To bolster his argument, Paul comes up with an example from history: Was Abraham justified by faith before or after he was circumcised? Paul answers, "It was not after, but before!" Abraham was declared righteous (Gen. 15) some fourteen years before he was circumcised at age ninety-nine (Gen. 17). He was justified while he was a Gentile, long before he was circumcised. He did not earn his salvation by any good works of obedience, especially not through the work of being circumcised. The Jews maintained that their circumcision was not only a mark on their bodies, but also means of their salvation. But Paul argues from Scripture that circumcision was not the cause or ground of Abraham's salvation.
The Jews looked down upon the Gentiles, calling them "uncircumcised" and "defiled" (Isa. 52:1; Acts 11:3). The Jews were proud of their circumcision. It was their passport to heaven, for they believed no circumcised person would go to hell. They believed the Gentiles should first become Jews by conversion and circumcision before they could be saved. To them, circumcision was a necessary condition for salvation.
But Paul put no confidence in circumcision for his salvation. He says that he was circumcised on the eighth day and was perfect concerning the righteousness of the law. He was proud of these things. But he was not saved until he put his faith in Jesus Christ.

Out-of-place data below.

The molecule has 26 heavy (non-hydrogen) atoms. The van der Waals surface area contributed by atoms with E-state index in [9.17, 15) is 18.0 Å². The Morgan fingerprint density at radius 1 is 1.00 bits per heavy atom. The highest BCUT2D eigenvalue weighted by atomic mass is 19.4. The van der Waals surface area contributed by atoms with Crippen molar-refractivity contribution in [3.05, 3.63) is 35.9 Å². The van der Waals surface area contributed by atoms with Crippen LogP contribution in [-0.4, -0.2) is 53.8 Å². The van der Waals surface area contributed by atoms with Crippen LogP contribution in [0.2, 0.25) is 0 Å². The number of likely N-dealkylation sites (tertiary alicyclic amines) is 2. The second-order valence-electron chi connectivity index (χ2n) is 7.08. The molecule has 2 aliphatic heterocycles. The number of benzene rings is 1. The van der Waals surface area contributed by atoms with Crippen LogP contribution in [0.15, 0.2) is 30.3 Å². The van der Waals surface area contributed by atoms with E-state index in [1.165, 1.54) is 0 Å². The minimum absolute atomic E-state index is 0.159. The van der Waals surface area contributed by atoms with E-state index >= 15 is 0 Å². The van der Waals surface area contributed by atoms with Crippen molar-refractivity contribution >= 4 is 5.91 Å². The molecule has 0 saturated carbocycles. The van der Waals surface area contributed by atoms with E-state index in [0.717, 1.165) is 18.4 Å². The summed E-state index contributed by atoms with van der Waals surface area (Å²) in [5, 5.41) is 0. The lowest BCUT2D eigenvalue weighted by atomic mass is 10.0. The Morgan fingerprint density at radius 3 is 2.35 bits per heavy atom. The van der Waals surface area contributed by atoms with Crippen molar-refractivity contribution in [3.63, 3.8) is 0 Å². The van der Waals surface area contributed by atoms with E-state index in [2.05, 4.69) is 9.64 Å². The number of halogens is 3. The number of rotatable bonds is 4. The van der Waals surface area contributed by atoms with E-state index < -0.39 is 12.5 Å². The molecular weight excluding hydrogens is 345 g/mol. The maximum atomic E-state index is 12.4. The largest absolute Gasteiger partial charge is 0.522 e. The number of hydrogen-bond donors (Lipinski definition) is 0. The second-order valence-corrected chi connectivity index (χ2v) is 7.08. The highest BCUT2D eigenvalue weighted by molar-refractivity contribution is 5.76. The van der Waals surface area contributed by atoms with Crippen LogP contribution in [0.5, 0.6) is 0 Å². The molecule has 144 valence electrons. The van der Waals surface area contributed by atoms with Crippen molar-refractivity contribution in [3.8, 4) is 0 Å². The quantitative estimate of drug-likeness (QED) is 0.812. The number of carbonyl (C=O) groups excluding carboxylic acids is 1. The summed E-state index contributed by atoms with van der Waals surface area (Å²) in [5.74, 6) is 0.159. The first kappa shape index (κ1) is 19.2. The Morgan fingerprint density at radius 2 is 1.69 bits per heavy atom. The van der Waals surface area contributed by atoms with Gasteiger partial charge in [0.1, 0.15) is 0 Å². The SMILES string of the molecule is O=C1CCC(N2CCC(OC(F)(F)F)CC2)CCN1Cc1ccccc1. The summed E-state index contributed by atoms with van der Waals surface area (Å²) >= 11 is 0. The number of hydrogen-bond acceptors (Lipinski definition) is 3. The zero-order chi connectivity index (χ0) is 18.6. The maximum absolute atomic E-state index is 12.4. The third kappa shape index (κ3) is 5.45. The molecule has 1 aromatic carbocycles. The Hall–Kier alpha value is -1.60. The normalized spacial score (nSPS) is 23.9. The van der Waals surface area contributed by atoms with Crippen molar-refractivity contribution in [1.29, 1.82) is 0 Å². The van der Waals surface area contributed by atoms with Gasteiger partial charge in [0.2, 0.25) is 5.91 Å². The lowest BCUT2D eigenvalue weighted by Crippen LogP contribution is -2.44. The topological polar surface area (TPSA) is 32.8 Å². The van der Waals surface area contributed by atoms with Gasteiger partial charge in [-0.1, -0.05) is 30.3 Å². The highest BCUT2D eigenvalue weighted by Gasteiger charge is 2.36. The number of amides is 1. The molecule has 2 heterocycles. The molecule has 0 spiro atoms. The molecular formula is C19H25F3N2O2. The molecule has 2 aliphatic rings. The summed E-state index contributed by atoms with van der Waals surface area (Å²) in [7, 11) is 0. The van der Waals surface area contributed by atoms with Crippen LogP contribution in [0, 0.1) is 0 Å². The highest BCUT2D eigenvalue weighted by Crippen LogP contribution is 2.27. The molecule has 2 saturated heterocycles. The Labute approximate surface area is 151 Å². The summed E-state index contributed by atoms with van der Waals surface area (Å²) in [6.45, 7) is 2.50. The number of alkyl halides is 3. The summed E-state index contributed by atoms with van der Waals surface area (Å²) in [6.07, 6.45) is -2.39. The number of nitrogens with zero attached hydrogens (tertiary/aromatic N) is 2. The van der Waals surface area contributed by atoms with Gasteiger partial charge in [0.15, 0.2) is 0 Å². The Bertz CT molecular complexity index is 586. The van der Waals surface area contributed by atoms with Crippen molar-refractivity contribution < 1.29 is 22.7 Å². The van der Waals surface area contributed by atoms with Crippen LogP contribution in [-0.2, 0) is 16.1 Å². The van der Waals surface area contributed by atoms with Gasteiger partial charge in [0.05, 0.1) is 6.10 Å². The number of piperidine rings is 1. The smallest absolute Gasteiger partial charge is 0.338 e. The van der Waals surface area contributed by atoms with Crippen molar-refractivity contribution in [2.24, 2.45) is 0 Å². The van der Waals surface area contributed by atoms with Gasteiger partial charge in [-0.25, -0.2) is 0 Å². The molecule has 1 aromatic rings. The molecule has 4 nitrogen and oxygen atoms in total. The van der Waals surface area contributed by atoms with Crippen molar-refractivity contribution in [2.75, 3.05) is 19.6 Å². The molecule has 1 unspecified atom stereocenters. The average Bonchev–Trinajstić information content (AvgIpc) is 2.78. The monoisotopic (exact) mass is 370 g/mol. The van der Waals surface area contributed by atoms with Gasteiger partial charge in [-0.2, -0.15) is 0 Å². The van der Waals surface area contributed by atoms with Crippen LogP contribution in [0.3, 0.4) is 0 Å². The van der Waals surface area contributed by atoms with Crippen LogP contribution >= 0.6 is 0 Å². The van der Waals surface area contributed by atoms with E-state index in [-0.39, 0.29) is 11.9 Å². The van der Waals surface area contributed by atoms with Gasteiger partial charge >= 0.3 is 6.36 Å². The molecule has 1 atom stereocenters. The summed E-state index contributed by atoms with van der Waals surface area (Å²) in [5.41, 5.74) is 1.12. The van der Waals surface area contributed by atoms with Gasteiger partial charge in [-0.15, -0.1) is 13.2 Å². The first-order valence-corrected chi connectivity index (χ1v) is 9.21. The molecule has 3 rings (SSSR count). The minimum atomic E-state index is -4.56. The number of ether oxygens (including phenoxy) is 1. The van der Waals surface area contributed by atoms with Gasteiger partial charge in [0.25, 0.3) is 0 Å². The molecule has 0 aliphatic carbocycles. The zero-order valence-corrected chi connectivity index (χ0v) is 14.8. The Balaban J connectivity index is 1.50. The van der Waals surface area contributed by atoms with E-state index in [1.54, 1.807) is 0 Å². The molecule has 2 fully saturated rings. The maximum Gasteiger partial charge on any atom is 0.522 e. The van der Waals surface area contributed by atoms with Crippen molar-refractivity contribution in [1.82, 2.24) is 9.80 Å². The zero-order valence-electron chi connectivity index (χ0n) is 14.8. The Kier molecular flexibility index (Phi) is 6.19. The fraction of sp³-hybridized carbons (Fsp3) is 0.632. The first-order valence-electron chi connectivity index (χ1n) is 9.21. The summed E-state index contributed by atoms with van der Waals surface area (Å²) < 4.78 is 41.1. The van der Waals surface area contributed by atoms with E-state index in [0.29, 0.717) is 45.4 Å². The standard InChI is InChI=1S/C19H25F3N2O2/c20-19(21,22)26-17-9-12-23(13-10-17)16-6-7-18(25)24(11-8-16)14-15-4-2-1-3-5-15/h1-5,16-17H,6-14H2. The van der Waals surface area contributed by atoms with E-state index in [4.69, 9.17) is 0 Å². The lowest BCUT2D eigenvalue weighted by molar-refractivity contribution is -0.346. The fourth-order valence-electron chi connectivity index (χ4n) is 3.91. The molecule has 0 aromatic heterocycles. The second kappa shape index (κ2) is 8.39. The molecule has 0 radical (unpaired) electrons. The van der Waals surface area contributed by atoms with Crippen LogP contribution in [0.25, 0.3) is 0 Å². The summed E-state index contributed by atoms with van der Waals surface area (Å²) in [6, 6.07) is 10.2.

Jeremiah says, "'But let him who boasts boast about this: that he understands and knows me, that I am the LORD, who exercises kindness, justice and righteousness on earth, for in these I delight,' declares the LORD. 'The days are coming,' declares the LORD, 'when I will punish all who are circumcised only in the flesh. . . . For all these nations are really uncircumcised, and even the whole house of Israel is uncircumcised in heart" (Jer. 9:24-26). This applies to the sacraments of baptism and the Lord's Supper. Paul writes: "A man is not a Jew if he is only one outwardly, nor is circumcision merely outward and physical. No, a man is a Jew if he is one inwardly; and circumcision is circumcision of the heart, by the Spirit" (Rom. 2:28-29).
This issue of circumcision was settled by the early church in the Council of Jerusalem in light of what happened in Cornelius' house when Peter ministered to them. "Some men came down from Judea to Antioch and were teaching the brothers: 'Unless you are circumcised according to the custom taught by Moses, you cannot be saved'" (Acts 15:1). Paul and Barnabas were sent by the church of Antioch to Jerusalem to ask the elders about this question. After the council discussed this, Peter said of the Jews and Gentiles, "'[God] made no distinction between us and them, for he purified their hearts by faith . . . . We believe it is through the grace of our Lord Jesus that we are saved, just as they are'" (Acts 15:9, 11).